I removed the installation and was surprised that I continued to have the longer boot time. I also had removed the card too. This got me curious. To make a long(er) story short, after some experimentation, I discovered that simply the process of installing the kext was the cause of my slowdown. It's related to how the system caches kext's.

    It's interesting that the Sonnet installer tried to address the kext installation's cache effect in their installer (in the preflight script which is part of the package installer) but the instruction to handle it was commented out. And there is no such attempt in the MaxPower 6G installer (I saved the installer for some reason).

    So all of the above was just to give the context of how I cured my boot time problem (I got my 3-revolution "pinwheel" again) and a possible suggestion on how to remove the slowdown after installing these eSata drivers.

    In Terminal execute the following command:

    sudo kextcache -e

    You will get a prompt for the administrator password (from sudo) and the kextcache -e will start executing. This command may take a minute or two (I'm guessing that's why it was removed from the E2P installer) and a few messages may be displayed.

    Next reboot. This reboot will take longer and that is expected since the kext caches are being fixed (rebuilt I think).

    All following reboots should now be "normal" and hopefully back to your original boot speed (in my case the 3-revolution "pinwheel").

    Now I am not saying this is guaranteed to address the boot slowdowns mentioned in this thread. I'm only describing my situation. But it can't hurt to give it a try. And if anyone does please report back whether it fixed the problem.
     
  12. xgman macrumors 601

    xgman

    Joined:
    Aug 6, 2007
    #12
    Thanks for the tip. probably a good idea to run a permissions repair just before running this command.
     
  13. drayon macrumors 6502

    Joined:
    Aug 20, 2007
    #13
    Why would you expect kext cache, which is set as 'root', be changed to anything else? The installer wouldn't change any permissions to anything other than root either.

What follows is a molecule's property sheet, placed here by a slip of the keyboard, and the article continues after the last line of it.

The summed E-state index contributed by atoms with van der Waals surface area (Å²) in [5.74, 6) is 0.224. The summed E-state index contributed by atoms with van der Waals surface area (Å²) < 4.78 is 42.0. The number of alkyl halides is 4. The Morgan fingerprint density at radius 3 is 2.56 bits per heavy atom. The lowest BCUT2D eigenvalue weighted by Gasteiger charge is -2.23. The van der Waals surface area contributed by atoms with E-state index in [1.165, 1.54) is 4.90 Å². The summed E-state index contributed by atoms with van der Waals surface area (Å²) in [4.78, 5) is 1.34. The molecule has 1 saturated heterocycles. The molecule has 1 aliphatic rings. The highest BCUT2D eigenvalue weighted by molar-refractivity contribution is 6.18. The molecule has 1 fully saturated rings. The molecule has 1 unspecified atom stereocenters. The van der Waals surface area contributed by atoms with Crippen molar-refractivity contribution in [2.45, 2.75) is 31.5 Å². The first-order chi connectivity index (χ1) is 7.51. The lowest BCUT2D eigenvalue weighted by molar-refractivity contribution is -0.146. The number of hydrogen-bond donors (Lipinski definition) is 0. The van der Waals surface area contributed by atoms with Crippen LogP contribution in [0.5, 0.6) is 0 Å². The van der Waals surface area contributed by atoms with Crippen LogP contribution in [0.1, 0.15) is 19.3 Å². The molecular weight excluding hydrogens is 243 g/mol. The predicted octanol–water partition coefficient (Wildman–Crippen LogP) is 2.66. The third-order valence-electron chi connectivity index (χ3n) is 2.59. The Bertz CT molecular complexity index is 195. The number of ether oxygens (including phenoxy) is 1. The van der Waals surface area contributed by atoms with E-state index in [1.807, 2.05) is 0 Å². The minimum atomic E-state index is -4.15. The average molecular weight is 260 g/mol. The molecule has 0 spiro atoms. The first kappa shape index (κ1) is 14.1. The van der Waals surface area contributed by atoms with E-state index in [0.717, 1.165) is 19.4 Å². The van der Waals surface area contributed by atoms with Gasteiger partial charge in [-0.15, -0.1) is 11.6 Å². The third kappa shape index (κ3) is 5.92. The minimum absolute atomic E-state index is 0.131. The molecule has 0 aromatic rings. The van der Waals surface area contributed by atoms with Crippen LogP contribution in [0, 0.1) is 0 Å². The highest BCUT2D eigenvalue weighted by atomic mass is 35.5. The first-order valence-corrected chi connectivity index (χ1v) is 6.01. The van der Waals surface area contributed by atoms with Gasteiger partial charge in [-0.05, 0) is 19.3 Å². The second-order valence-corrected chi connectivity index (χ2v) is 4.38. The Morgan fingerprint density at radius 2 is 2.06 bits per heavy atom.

14. steffi thread starter macrumors 6502a

    Joined:
    Jun 7, 2003
    #14
    Too many people recommend repair permissions and don't understand why.

    Some people probably think you can fix hardware problems with repair permissions.

     
  15. StructAural macrumors regular

    Joined:
    Dec 7, 2007
    Location:
    The Netherlands
    #15
    Running
    also forces their updating with slightly less risk than using kextcache.
     
  16. xgman macrumors 601

    xgman

    Joined:
    Aug 6, 2007
    #16

    Just a habit. Trying to make sure I don't have some other problem that may hang something, but like you say probably doesn't matter. I ran your script to get rid of any old pcie card cache I may have had after removal of the atto card for the heck for it, rebooted and everything was fine. 3 rotations like you said.
     
  17. xyzzy-xyzzy macrumors member

    Joined:
    Sep 19, 2010
    #17
    Just to chime back in here about the repair permissions thing. I rarely ever do that and in the forced-cache rebuilding process I described I didn't do it then either. There are situations, I suppose, where some permissions could go so far south that it might slow the system down but I don't recall any case in recent history in my systems. As for installers screwing up permissions I can say "yes", there are poorly written installers out there that do screw up permissions of selected items. But I haven't seen too many of them in recent years and it's certainly not the case with these driver installers.